Keladi Chennamma was daughter of Siddappa Setty of Kundapur. She became the queen of Keladi Nayaka dynasty who fought the Mughal Army of Aurangzeb from her base in the kingdom of Keladi in the Shimoga district of Karnataka State, India. She protected the kingdom when her husband failed in his duty. Her rule lasted for 25 years (1671-1696), and Keladi kingdom was probably the last to lose autonomy to Mysore rulers and subsequently to British. She was a strong woman that had no fear and was known however for her generosity and kindness to armies that surrended! - Sonal

A hero of mine is Sor Juana de la Cruz, possibly-lesbian-Mexican-scholar-nun-musician-activist from the 1600s. She clearly experienced the world before becoming a nun, and became one perhaps less from devotion than because it was the only for a woman to do her own thing in those days, she rocks my world because she has the wit and wisdom of someone who has lived a thousand lives, she has the guts to speak out for women who wish to do what they want to do, she was a rebel, and she wrote really great poetry. She's fresh in my mind because today I was talking about my hero at university,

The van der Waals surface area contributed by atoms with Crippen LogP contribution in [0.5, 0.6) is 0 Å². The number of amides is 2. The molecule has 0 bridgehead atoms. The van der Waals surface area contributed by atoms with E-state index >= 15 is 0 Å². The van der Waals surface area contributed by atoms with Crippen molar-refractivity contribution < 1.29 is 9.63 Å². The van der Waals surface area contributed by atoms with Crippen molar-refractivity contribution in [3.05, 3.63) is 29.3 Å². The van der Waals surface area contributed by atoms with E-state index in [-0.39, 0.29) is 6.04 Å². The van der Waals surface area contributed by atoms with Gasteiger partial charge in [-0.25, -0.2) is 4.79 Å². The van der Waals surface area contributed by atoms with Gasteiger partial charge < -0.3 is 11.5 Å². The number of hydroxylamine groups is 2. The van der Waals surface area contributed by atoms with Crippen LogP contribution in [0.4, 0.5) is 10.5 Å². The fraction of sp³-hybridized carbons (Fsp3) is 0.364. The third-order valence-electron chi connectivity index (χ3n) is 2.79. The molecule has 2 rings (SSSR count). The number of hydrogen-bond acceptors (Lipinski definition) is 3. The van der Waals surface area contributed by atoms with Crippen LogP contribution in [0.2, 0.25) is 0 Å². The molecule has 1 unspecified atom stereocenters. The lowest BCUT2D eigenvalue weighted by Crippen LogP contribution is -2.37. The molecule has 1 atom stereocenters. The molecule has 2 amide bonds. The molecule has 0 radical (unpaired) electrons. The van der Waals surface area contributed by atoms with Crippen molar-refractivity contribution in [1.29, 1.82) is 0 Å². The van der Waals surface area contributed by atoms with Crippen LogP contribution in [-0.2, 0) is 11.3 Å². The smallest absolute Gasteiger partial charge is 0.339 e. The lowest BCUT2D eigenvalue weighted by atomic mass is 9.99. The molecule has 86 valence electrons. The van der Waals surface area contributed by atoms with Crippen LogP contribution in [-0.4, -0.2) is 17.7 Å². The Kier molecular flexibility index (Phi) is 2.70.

Professor Maria Cristina Fumagalli who was the first person at uni to address my Latin American background in a positive way, and who encourage me to write about it and 'from it' (I remember she said "you are creole, you know this". She is one of my heros because she is not afraid to be brilliant, calls people out on their privilege, laughs about it all, and she questions with great integrity the canon of what is 'good' in literature (white, european, etc). She tackles some really serious issues around culture, language, gender, identity, with depth, creativity, insight and power. I am afraid I will not succumb to the Latinamerican stereotype: Frida Khalo is not a female hero of mine. I think she was a wonderful artist, but I believe she has been elevated above other female artists of similar or better talent because she fulfils the role of a suffering female martyr, which reinforces the deeply ingrained latin american situation around the traditional roles of women. I love her as a person & an artist, but it would be wrong to choose her as a hero simply because she is famous & latin. - Intimaria